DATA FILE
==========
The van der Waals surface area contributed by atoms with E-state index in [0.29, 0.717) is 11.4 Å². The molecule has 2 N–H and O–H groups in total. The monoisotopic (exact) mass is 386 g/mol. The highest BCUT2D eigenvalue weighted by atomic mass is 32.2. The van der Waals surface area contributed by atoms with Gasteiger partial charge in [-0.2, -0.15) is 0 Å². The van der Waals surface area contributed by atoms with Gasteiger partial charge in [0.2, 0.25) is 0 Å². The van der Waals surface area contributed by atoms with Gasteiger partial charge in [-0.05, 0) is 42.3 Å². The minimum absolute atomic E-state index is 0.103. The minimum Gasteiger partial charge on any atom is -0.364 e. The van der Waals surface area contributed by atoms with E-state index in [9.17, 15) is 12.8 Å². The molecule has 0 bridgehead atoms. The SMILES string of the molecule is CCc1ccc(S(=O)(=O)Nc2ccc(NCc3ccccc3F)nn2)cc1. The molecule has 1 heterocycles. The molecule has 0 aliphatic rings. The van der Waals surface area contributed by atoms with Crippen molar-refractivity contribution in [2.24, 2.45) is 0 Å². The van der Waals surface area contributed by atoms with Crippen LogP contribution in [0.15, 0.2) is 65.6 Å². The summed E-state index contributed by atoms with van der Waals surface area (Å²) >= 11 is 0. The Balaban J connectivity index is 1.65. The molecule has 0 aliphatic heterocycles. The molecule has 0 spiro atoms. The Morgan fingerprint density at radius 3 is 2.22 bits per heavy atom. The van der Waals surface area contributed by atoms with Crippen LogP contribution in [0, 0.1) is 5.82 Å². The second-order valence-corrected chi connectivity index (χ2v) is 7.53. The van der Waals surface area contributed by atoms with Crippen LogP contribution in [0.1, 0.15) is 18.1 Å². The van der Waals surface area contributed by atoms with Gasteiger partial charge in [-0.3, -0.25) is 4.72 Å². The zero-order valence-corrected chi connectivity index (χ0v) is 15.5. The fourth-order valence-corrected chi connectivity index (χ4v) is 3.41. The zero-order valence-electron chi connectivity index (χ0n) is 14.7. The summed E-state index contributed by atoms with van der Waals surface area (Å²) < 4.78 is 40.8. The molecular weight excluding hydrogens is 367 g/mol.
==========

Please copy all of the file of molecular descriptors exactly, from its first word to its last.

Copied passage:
The van der Waals surface area contributed by atoms with E-state index in [0.29, 0.717) is 11.4 Å². The molecule has 2 N–H and O–H groups in total. The monoisotopic (exact) mass is 386 g/mol. The highest BCUT2D eigenvalue weighted by atomic mass is 32.2. The van der Waals surface area contributed by atoms with Gasteiger partial charge in [-0.2, -0.15) is 0 Å². The van der Waals surface area contributed by atoms with Gasteiger partial charge in [0.2, 0.25) is 0 Å². The van der Waals surface area contributed by atoms with Gasteiger partial charge in [-0.05, 0) is 42.3 Å². The minimum absolute atomic E-state index is 0.103. The minimum Gasteiger partial charge on any atom is -0.364 e. The van der Waals surface area contributed by atoms with E-state index in [9.17, 15) is 12.8 Å². The molecule has 0 bridgehead atoms. The SMILES string of the molecule is CCc1ccc(S(=O)(=O)Nc2ccc(NCc3ccccc3F)nn2)cc1. The molecule has 1 heterocycles. The molecule has 0 aliphatic rings. The van der Waals surface area contributed by atoms with Crippen molar-refractivity contribution in [2.24, 2.45) is 0 Å². The van der Waals surface area contributed by atoms with Crippen LogP contribution in [0.15, 0.2) is 65.6 Å². The summed E-state index contributed by atoms with van der Waals surface area (Å²) >= 11 is 0. The Balaban J connectivity index is 1.65. The molecule has 0 aliphatic heterocycles. The molecule has 0 spiro atoms. The Morgan fingerprint density at radius 3 is 2.22 bits per heavy atom. The van der Waals surface area contributed by atoms with Crippen LogP contribution in [0, 0.1) is 5.82 Å². The second-order valence-corrected chi connectivity index (χ2v) is 7.53. The van der Waals surface area contributed by atoms with Crippen LogP contribution in [0.1, 0.15) is 18.1 Å². The van der Waals surface area contributed by atoms with Gasteiger partial charge in [-0.3, -0.25) is 4.72 Å². The zero-order valence-corrected chi connectivity index (χ0v) is 15.5. The fourth-order valence-corrected chi connectivity index (χ4v) is 3.41. The zero-order valence-electron chi connectivity index (χ0n) is 14.7. The summed E-state index contributed by atoms with van der Waals surface area (Å²) < 4.78 is 40.8. The molecular weight excluding hydrogens is 367 g/mol.